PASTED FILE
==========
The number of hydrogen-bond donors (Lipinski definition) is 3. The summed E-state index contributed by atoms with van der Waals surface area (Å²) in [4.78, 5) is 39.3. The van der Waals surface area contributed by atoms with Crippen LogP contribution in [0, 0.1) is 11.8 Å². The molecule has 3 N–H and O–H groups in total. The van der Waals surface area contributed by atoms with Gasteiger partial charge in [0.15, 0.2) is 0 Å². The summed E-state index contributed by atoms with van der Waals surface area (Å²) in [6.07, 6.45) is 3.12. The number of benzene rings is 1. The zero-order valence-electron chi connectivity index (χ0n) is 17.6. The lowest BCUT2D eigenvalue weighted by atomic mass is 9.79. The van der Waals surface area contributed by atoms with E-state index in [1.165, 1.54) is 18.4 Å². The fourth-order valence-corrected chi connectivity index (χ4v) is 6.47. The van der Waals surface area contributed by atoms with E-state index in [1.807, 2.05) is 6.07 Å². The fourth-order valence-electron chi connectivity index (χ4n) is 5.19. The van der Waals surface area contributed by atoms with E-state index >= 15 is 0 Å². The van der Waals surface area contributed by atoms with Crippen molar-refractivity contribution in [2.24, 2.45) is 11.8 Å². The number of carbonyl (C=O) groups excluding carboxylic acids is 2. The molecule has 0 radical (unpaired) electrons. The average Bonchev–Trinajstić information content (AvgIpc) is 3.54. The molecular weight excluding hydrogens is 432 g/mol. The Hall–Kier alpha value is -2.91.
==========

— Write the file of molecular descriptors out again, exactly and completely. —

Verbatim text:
The number of hydrogen-bond donors (Lipinski definition) is 3. The summed E-state index contributed by atoms with van der Waals surface area (Å²) in [4.78, 5) is 39.3. The van der Waals surface area contributed by atoms with Crippen LogP contribution in [0, 0.1) is 11.8 Å². The molecule has 3 N–H and O–H groups in total. The van der Waals surface area contributed by atoms with Gasteiger partial charge in [0.15, 0.2) is 0 Å². The summed E-state index contributed by atoms with van der Waals surface area (Å²) in [6.07, 6.45) is 3.12. The number of benzene rings is 1. The zero-order valence-electron chi connectivity index (χ0n) is 17.6. The lowest BCUT2D eigenvalue weighted by atomic mass is 9.79. The van der Waals surface area contributed by atoms with E-state index in [1.165, 1.54) is 18.4 Å². The fourth-order valence-corrected chi connectivity index (χ4v) is 6.47. The van der Waals surface area contributed by atoms with E-state index in [1.807, 2.05) is 6.07 Å². The fourth-order valence-electron chi connectivity index (χ4n) is 5.19. The van der Waals surface area contributed by atoms with E-state index >= 15 is 0 Å². The van der Waals surface area contributed by atoms with Crippen molar-refractivity contribution in [2.24, 2.45) is 11.8 Å². The number of carbonyl (C=O) groups excluding carboxylic acids is 2. The molecule has 0 radical (unpaired) electrons. The average Bonchev–Trinajstić information content (AvgIpc) is 3.54. The molecular weight excluding hydrogens is 432 g/mol. The Hall–Kier alpha value is -2.91.